When a car blower fan doesn't work, the problem could be with the fuse, the fan relay, the blower resistor or the fan motor itself. To check the fuse, use a multimeter to check both ends of the fuse for power. If there is power on one end of the fuse but not the other, replace the fuse.
To check the fan relay, touch the relay or listen to it while switching the fan's control on and off. If you feel or hear clicking, it's an indication that the fan relay is functioning normally. If not, replace the relay.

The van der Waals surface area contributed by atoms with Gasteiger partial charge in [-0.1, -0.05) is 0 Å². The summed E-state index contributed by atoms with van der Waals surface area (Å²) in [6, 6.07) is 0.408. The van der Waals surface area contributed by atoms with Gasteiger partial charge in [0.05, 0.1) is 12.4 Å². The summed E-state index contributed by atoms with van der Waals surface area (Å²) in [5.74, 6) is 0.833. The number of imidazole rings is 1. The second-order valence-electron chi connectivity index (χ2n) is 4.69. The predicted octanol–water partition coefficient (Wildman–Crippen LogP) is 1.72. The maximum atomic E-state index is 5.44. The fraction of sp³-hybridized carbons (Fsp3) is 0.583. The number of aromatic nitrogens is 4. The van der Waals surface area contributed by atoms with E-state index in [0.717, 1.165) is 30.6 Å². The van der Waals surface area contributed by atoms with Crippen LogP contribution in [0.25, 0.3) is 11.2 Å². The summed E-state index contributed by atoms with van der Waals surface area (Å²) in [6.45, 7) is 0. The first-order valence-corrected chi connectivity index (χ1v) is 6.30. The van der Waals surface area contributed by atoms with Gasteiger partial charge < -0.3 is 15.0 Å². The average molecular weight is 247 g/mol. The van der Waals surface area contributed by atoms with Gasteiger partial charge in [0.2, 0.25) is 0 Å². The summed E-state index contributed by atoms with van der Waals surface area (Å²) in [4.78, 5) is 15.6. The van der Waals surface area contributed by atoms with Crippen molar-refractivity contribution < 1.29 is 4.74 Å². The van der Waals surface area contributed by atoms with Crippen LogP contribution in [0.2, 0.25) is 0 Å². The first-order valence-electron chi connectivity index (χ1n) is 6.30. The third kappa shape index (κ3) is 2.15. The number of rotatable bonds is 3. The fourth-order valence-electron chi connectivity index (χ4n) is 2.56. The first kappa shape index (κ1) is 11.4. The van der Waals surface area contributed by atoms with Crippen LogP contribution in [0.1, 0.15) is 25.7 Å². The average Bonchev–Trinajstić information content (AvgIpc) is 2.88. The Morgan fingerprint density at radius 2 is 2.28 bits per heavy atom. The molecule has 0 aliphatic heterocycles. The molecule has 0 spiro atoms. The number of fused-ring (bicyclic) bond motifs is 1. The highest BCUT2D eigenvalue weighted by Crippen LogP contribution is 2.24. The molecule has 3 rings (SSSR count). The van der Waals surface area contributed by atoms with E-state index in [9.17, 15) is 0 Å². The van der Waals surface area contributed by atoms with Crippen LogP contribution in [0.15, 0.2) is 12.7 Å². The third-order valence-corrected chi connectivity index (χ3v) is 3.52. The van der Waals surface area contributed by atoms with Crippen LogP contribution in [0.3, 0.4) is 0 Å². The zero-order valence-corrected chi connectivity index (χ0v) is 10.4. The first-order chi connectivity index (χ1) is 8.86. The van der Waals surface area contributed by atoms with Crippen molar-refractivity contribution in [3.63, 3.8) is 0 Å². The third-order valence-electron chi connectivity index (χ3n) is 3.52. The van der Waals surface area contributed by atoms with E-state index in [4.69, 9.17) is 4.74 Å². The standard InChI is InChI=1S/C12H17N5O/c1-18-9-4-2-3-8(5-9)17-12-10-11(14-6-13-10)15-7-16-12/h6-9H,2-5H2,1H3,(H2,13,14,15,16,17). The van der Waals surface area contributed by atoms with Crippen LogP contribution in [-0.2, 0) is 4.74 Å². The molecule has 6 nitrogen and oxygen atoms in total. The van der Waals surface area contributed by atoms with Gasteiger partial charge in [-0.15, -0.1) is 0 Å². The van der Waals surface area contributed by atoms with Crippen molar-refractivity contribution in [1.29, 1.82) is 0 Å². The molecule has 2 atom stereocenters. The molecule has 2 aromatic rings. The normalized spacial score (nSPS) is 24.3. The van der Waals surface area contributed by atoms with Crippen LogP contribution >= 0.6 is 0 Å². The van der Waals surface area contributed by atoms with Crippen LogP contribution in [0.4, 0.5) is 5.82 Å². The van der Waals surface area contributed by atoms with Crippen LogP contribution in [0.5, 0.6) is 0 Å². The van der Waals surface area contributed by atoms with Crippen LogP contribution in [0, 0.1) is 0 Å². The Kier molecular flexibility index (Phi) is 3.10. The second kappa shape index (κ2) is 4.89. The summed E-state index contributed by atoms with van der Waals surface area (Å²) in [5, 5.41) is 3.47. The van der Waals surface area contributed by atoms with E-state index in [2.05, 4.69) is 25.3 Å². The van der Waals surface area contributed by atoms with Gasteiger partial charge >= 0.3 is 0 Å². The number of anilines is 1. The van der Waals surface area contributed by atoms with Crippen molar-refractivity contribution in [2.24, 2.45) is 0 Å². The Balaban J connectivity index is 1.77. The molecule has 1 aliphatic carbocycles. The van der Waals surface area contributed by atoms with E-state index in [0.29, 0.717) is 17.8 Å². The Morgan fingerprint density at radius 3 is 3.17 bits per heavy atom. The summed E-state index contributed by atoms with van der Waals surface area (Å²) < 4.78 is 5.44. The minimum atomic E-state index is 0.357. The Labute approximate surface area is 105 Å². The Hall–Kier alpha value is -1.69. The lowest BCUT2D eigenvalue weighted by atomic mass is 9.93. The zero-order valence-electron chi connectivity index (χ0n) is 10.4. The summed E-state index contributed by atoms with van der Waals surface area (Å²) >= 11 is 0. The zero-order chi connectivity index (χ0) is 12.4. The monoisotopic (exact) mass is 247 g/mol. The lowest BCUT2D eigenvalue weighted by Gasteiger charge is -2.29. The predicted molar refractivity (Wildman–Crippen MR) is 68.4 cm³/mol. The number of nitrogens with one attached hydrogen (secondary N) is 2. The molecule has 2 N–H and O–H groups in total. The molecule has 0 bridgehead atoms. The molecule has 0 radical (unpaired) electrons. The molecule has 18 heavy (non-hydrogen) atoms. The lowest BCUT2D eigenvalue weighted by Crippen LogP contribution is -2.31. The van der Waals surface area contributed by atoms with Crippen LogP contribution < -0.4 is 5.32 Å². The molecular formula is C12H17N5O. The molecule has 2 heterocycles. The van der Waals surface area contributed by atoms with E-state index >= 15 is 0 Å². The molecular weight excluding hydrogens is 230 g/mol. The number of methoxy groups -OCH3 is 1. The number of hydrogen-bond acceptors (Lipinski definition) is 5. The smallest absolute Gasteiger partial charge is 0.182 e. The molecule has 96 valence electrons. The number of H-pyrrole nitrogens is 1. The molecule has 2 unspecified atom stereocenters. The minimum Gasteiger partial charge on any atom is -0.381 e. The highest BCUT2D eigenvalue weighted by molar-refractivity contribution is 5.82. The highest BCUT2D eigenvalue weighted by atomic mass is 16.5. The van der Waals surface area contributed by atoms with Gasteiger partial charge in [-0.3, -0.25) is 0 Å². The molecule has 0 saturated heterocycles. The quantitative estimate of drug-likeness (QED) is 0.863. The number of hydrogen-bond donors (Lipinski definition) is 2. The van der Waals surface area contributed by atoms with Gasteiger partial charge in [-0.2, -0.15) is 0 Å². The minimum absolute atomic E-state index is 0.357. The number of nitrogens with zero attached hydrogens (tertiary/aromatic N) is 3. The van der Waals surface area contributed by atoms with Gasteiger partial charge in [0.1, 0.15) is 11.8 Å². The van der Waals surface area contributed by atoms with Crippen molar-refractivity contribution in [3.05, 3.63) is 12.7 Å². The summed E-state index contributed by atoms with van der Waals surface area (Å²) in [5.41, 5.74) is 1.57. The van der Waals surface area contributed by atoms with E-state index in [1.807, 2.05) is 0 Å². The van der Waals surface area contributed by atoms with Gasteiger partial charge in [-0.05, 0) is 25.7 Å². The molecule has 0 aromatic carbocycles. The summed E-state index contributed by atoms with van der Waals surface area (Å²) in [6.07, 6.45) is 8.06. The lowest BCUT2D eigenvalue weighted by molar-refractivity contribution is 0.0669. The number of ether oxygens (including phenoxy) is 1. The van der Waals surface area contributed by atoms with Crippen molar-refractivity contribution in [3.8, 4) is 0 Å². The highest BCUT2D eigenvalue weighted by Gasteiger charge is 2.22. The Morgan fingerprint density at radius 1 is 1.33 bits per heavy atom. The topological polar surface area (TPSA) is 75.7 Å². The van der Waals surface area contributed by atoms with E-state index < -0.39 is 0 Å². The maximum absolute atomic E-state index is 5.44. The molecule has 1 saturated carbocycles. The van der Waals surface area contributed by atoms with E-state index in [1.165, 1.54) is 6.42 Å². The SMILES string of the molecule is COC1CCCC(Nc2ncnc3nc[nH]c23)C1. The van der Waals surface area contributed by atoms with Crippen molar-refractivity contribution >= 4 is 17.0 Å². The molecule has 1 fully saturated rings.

To check the fan motor assembly, use a multimeter to check the motor for power. If there's power at the fan's terminals but the fan is not working, the blower fan is defective and needs to be replaced. If power is not present, there could be connection problems in the internal wires. Take the motor to a certified auto electrician for repairs.
If the fan operates at one or some speed settings only, the blower resistor is the cause of the problem and should be replaced. Locate the blower resistor, detach it, and bring it to a parts specialist for replacement. A car's blower resistor is often located near the blower fan motor. If you cannot locate the resistor, consult the owner's manual.